Conor Walsh, Ph.D., assistant professor of mechanical and biomedical engineering at the Harvard John A. Paulson School of Engineering and Applied Sciences (SEAS) and Core Faculty member at Harvard's Wyss Institute for Biologically Inspired Engineering, has been recognized as one of the world's top innovators under 35 by MIT Technology Review.
The list honors exceptionally talented technologists whose work has potential to transform the world. Walsh was chosen for his field-leading research in biotechnology and medicine, specifically his development of soft, wearable robotic systems.
Among his projects is a soft exosuit that mimics and complements the action of leg muscles and tendons. The device, made from innovative textiles, is designed to help soldiers walk long distances with heavy loads and to help stroke victims regain mobility. Walsh and his team - in collaboration with Robert J. Wood, the SEAS Charles River Professor of Engineering and Applied Sciences and a Wyss Core Faculty member, and George Whitesides, a Wyss Core Faculty member and the Woodford L. and Ann A. Flowers University Professor at Harvard University - are also developing a soft robotic glove that mimics how the human hand contracts, extends, bends, and twists, to help in rehabilitation or provide a person with disabilities assistance in daily life.
"Our motivation for working on soft wearable robots is that we believe that significant functional improvements can be attained when delivering small to moderate levels of assistance with lightweight, flexible and non-restrictive devices," Walsh said. "Such systems will be most suitable for enhancing the ability of healthy individuals or patients with only partial impairments. Most exciting is that this technology will hopefully be suitable for use outside of a clinical environment, thus extending care to the home or community."
Walsh joins a prestigious group of past honorees, including SEAS and Wyss colleague Robert Wood; former SEAS student and Facebook founder Mark Zuckerberg; Google cofounders Larry Page and Sergey Brin; SEAS colleague Donhee Ham, who is the Gordon McKay Professor of Electrical Engineering and of Applied Physics, former Wyss Postdoctoral Fellow Megan McCain, PhD'12, who is now Assistant Professor at University of Southern California; and former Wyss graduate student Tak-Sing Wong, who is now Assistant Professor of Mechanical and Nuclear Engineering at The Pennsylvania State University.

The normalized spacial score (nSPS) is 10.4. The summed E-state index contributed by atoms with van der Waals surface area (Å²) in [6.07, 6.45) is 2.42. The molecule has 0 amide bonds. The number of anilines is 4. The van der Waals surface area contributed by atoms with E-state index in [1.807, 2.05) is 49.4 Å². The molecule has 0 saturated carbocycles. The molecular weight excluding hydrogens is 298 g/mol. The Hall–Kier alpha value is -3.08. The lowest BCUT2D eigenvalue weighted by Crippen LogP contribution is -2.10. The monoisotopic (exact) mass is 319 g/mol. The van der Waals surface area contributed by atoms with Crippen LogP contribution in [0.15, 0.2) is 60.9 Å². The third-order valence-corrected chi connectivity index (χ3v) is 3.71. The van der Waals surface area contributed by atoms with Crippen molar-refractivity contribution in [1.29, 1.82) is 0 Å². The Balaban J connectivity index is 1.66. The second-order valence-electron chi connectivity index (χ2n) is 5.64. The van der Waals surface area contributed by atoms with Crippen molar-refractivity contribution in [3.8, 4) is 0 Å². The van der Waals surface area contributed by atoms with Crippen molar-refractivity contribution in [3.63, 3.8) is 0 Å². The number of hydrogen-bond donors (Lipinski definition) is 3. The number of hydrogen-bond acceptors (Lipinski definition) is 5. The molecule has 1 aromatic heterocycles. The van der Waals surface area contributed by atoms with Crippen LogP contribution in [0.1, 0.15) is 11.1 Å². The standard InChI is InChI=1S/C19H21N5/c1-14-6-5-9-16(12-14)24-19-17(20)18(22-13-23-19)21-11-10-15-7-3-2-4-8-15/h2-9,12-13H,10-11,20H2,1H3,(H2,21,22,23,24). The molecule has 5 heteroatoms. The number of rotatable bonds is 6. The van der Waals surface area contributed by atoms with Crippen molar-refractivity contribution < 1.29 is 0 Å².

"Over the years, we've had success in choosing young innovators whose work has been profoundly influential on the direction of human affairs," said Jason Pontin, editor in chief and publisher of MIT Technology Review. "We're proud of our selections and the variety of achievements they celebrate, and we're proud to add Conor Walsh to this prestigious list."
The honorees are featured on http://www.
Harvard John A. Paulson School of Engineering and Applies Sciences
Leah Burrows, email@example.com, +1 617-496-1351
Wyss Institute for Biologically Inspired Engineering at Harvard University
Benjamin Boettner, firstname.lastname@example.org, +1 917 913-8051
Kat J. McAlpine, email@example.com, +1 617-432-8266
The Harvard John A. Paulson School of Engineering and Applied Sciences serves as the connector and integrator of Harvard's teaching and research efforts in engineering, applied sciences, and technology. Through collaboration with researchers from all parts of Harvard, other universities, and corporate and foundational partners, we bring discovery and innovation directly to bear on improving human life and society.
The Wyss Institute for Biologically Inspired Engineering at Harvard University uses Nature's design principles to develop bioinspired materials and devices that will transform medicine and create a more sustainable world. Wyss researchers are developing innovative new engineering solutions for healthcare, energy, architecture, robotics, and manufacturing that are translated into commercial products and therapies through collaborations with clinical investigators, corporate alliances, and formation of new start-ups. The Wyss Institute creates transformative technological breakthroughs by engaging in high risk research, and crosses disciplinary and institutional barriers, working as an alliance that includes Harvard's Schools of Medicine, Engineering, Arts & Sciences and Design, and in partnership with Beth Israel Deaconess Medical Center, Brigham and Women's Hospital, Boston Children's Hospital, Dana-Farber Cancer Institute, Massachusetts General Hospital, the University of Massachusetts Medical School, Spaulding Rehabilitation Hospital, Boston University, Tufts University, and Charité - Universitätsmedizin Berlin, University of Zurich and Massachusetts Institute of Technology.